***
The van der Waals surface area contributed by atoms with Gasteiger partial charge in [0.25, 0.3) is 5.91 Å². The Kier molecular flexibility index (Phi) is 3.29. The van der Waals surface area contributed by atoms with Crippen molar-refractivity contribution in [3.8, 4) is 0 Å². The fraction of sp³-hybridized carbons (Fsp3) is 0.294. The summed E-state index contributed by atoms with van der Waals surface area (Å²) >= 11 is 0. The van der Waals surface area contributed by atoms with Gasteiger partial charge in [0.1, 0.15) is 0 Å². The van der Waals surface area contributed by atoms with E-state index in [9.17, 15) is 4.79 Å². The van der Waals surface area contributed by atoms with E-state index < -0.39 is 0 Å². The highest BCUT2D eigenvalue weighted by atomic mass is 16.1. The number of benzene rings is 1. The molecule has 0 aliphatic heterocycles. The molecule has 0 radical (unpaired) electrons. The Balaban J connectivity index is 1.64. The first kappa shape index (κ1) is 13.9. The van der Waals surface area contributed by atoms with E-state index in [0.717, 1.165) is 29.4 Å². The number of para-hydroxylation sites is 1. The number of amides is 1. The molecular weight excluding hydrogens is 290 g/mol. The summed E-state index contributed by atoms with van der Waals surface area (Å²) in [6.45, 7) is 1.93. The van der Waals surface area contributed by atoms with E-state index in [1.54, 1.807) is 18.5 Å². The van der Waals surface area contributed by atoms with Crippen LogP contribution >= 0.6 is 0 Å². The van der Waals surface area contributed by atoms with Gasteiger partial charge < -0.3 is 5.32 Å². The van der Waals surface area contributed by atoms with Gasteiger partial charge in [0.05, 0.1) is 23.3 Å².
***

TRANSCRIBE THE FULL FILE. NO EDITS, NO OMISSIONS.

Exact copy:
The van der Waals surface area contributed by atoms with Gasteiger partial charge in [0.25, 0.3) is 5.91 Å². The Kier molecular flexibility index (Phi) is 3.29. The van der Waals surface area contributed by atoms with Crippen molar-refractivity contribution in [3.8, 4) is 0 Å². The fraction of sp³-hybridized carbons (Fsp3) is 0.294. The summed E-state index contributed by atoms with van der Waals surface area (Å²) >= 11 is 0. The van der Waals surface area contributed by atoms with Gasteiger partial charge in [0.1, 0.15) is 0 Å². The van der Waals surface area contributed by atoms with E-state index in [9.17, 15) is 4.79 Å². The van der Waals surface area contributed by atoms with E-state index < -0.39 is 0 Å². The highest BCUT2D eigenvalue weighted by atomic mass is 16.1. The number of benzene rings is 1. The molecule has 0 aliphatic heterocycles. The molecule has 0 radical (unpaired) electrons. The Balaban J connectivity index is 1.64. The first kappa shape index (κ1) is 13.9. The van der Waals surface area contributed by atoms with E-state index in [0.717, 1.165) is 29.4 Å². The number of para-hydroxylation sites is 1. The number of amides is 1. The molecular weight excluding hydrogens is 290 g/mol. The summed E-state index contributed by atoms with van der Waals surface area (Å²) in [6.45, 7) is 1.93. The van der Waals surface area contributed by atoms with E-state index in [1.54, 1.807) is 18.5 Å². The van der Waals surface area contributed by atoms with Crippen LogP contribution >= 0.6 is 0 Å². The van der Waals surface area contributed by atoms with Gasteiger partial charge < -0.3 is 5.32 Å². The van der Waals surface area contributed by atoms with Gasteiger partial charge in [0.05, 0.1) is 23.3 Å².